The whole reason I went mountain biking in Manhattan on Sunday is because my wife wanted to visit an art store in Darien, Connecticut on Saturday. Walking from the art store that afternoon I noticed a barber shop that was still open. Nobody was ahead of me so I got my hair cut for the first time since visiting London. While my wife was waiting for me she became bored and thumbed through Outside magazine, a periodical we don't get at home. A bit about the Highbridge Park Trail System caught her eye, and our Sunday afternoon just fell into place.
This is part of why print needs to last forever: I have nothing against getting your media (like DIYBIKING.COM) on tablets but the experience is so personalized that kind of thing would probably never happen if you're finger-swiping your way through your usual stuff and never have to rely on someone else's magazines.
So on short notice and for the first time since visiting the Cleveland Metroparks, I got my homemade mountain bike together for a quick trip to New York City, which was easily done by taking the Metro North from Stamford to Harlem-125th St. station. When it's a busy Sunday, I keep my bike in the vestibule, and three mini bungee cords will hold it – or any bike - in place: one wrapping the rear tire around the pole and the other two as shown.
When we arrived, my wife headed off to sketch while I biked down 125th street and took a right on Amsterdam Avenue. I could have taken a subway to a trailhead (as suggested by the Outside article) but was feeling limber enough to handle several dozen blocks.
I did okay, but I admit I did miss the polite, non-honking motorists of Cleveland. Also, the bike I built lost a crankarm on the way up (well I didn't lose it; it just came off and since I was clipped in it just clung awkwardly to my left shoe) so I had to stop briefly to wield a minitool in front of a psychic's office – who probably saw that coming.
With no other noticeable, debilitating mechanical defects, I ended up entering the trail at the dirt jump park, which is at the part of Amsterdam Avenue that turns into Fort George Avenue, just past 190th street. Nearby, there's a basketball court, a baseball diamond, and, that day, an ice cream truck that played The Entertainer/theme from the Paul Newman film 'The Sting' as it rolled by the park.
Despite not owning a BMX bike in years, I took a few laps on the Highbridge Mountain Bike Course. After all, I didn't really see how the new bike would do on rough stuff at Cleveland. On these huge but tiny hills, it did great and the suspension is cushy-soft, but if you'll look closely at the picture above you'll see the rear fender is bent around the side of the seat tube like a bad comb-over, so I ended up removing it entirely and stowing it in my backpack.
Then I took a quick look at the trail map and set off. Because of where I was, the 'less difficult' trails were the first ones I hit. Some nice singletrack, but I was distracted by realizing that all this was somehow in New York City. Thanks, New York City Mountain Bike Association.
I did have a couple of reminders that I was, in fact, in NYC. Depending on where you are in the park you can usually hear the traffic on the Harlem River Drive or Fort George Hill – which is actually useful to get your bearings. Also, you can sometimes see evidence that the city makes unwelcome visits to the park and leaves general litter and some teeny-tiny plastic bags (you know, for postage-stamp sized sandwiches). Trails don't maintain themselves, and I can only imagine how much work the New York City Mountain Bike Association and the city's parks department has cut out for them, so before leaving for the day I walked along part of the beginner trail and carefully picked up every large piece of glass I found. I was mainly worried about a flat tire spoiling someone's day. So if you can do it in a safe and non-gross way, it's good to leave any park with more than what you came in there with.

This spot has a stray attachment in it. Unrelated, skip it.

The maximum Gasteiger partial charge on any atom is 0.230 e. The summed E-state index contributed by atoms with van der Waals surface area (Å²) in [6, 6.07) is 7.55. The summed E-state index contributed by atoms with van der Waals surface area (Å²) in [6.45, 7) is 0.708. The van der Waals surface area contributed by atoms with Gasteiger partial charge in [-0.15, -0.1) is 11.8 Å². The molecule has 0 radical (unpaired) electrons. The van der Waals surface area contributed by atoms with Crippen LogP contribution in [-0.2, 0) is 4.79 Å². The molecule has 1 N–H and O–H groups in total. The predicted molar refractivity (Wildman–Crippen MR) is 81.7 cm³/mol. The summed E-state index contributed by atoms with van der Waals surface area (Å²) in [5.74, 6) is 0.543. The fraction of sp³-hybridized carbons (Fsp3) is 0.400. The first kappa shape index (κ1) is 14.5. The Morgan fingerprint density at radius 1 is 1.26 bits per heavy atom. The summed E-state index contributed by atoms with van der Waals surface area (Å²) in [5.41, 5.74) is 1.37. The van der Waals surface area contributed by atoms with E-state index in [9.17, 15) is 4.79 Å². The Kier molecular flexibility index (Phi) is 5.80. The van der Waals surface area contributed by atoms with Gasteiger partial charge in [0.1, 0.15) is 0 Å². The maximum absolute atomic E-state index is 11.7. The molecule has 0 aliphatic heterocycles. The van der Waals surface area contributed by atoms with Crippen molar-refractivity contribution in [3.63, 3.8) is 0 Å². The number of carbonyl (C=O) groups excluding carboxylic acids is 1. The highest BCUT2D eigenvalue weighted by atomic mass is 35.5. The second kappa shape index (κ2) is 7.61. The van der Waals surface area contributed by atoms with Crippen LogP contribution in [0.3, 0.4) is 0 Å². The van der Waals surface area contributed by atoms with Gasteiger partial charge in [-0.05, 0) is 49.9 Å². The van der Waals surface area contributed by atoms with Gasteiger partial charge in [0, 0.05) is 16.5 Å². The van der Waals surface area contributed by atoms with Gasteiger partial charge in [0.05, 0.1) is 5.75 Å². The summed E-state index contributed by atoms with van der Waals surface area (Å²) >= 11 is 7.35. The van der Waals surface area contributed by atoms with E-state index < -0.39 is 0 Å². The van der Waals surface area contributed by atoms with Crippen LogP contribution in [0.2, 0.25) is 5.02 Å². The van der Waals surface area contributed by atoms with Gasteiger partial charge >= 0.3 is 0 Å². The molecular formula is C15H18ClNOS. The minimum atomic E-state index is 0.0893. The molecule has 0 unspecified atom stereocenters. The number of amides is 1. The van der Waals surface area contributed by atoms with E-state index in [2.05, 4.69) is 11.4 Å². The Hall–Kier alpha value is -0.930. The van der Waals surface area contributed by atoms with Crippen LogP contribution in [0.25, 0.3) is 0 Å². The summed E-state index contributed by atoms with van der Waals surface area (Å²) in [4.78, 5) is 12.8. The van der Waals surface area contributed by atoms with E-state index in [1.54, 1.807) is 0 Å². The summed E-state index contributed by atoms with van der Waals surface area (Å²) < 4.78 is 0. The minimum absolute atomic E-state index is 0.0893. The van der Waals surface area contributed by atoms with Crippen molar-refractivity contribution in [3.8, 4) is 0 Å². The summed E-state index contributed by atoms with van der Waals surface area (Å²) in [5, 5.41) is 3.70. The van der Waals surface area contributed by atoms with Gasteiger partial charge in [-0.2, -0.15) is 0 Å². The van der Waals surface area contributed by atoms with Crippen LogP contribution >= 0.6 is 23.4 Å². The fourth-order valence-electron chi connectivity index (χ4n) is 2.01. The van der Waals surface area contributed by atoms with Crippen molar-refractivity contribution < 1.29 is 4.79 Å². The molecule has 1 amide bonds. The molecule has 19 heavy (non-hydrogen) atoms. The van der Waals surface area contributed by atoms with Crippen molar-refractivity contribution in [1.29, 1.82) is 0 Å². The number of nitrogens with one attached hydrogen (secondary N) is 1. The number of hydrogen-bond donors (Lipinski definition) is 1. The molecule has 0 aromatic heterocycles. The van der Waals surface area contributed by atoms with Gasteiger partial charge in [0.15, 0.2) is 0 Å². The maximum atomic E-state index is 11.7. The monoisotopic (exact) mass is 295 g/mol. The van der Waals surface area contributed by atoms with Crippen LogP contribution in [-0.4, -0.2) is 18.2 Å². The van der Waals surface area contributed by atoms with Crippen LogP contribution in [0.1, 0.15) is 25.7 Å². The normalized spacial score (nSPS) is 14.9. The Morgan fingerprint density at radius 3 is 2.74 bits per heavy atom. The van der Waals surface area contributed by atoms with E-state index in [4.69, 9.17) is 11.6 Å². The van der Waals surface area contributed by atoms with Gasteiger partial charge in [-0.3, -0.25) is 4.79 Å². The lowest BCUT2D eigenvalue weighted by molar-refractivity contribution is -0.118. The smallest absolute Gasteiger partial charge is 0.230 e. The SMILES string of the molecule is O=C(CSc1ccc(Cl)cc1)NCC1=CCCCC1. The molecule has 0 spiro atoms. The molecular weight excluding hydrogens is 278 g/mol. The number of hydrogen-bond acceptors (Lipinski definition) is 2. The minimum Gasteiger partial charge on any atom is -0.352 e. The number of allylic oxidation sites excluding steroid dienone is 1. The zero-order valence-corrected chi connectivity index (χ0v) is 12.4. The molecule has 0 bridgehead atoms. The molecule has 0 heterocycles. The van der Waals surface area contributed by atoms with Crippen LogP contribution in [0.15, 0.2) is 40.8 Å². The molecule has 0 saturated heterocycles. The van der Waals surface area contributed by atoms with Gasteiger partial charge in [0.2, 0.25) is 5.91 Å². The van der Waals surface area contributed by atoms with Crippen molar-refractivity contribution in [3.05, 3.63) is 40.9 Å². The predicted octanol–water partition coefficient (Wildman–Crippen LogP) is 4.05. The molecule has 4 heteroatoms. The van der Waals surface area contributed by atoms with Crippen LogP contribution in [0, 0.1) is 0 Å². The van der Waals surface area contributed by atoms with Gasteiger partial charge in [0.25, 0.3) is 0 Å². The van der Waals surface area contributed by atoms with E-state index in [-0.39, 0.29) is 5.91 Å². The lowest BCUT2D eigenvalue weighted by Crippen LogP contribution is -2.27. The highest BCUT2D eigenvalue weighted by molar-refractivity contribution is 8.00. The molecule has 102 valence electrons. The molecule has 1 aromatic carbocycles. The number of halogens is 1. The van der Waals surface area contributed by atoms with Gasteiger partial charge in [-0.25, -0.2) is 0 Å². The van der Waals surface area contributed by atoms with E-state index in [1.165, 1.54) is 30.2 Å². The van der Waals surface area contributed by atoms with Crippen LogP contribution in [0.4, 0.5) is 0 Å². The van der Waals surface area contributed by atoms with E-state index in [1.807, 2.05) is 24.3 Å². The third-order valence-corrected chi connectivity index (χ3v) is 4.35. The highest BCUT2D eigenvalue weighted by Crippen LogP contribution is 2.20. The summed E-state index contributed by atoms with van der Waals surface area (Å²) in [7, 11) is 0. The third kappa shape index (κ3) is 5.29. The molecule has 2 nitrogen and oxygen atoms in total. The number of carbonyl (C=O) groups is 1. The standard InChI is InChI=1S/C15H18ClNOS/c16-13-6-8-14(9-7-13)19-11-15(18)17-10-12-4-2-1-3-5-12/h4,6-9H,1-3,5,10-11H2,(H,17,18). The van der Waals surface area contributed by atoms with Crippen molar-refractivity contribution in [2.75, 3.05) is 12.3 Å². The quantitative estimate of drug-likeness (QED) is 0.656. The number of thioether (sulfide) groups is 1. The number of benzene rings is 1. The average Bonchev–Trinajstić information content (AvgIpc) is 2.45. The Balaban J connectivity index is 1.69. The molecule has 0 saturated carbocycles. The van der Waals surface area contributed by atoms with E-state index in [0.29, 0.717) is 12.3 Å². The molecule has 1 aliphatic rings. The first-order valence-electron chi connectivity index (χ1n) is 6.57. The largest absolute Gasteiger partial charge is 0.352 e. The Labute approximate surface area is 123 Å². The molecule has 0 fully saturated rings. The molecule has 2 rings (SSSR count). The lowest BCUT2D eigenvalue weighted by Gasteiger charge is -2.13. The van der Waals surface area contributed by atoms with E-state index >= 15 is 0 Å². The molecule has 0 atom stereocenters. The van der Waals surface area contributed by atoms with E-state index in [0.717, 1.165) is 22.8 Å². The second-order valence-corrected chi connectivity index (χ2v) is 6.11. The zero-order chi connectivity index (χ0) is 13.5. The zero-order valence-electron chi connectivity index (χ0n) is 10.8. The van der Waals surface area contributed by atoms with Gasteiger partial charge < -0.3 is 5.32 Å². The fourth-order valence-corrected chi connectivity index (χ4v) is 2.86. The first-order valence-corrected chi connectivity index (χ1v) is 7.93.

Happily, I suffered no flats as I wound my way through the trees, and the errant empty bottle of wine couldn't block some of the views.
However, I was soon hit with a problem with my old nemesis: the front derailleur. I lost the ability to shift into the lowest gear in the crank and thus began to balk at some of the climbs. I've had trouble adjusting this properly on my Park Tool workstand, a full size set of tools, lemonade and tortilla chips within reach, and Season 10 of Top Gear on the TV so I knew I wouldn't have a chance trying to fix it proper in the urban jungle. So I got along without it, stopping on the steep climbs but flying down the hills. All in all, I was able to do a few miles of mountain biking in Manhattan and feel some good bumps through the suspension that rivaled most of the five borough's potholes.
I had also started the afternoon mostly riding alone, but I met a few people on the trails while I was in and on the way out, I noticed several spectators and riders enjoying the mountain bike course.
On 125th street, on a Sunday afternoon, it was very busy so I kept a sharp eye on the helmet rearview mirror, inattentive motorists and a lumbering double-decker sightseeing bus. Another peril was the heat, so I stopped and got a drink at a pushcart that happened to be on Lenox Avenue right across from Red Rooster, a great restaurant my wife and I ate at back in March that she sketched.
New Harlem dinner plans would have to wait for another trip, as we were to get on an early train. Still, it was a great day of mountain biking in Manhattan. Remember, if you go: 3 bungee cords, plenty of water, body armor and a full-frontal helmet (if you do the double-black diamond trails), a plastic bag to put litter in, and bike tools. And bring a great bike. Failing that, bring a bike you love. Thanks for reading.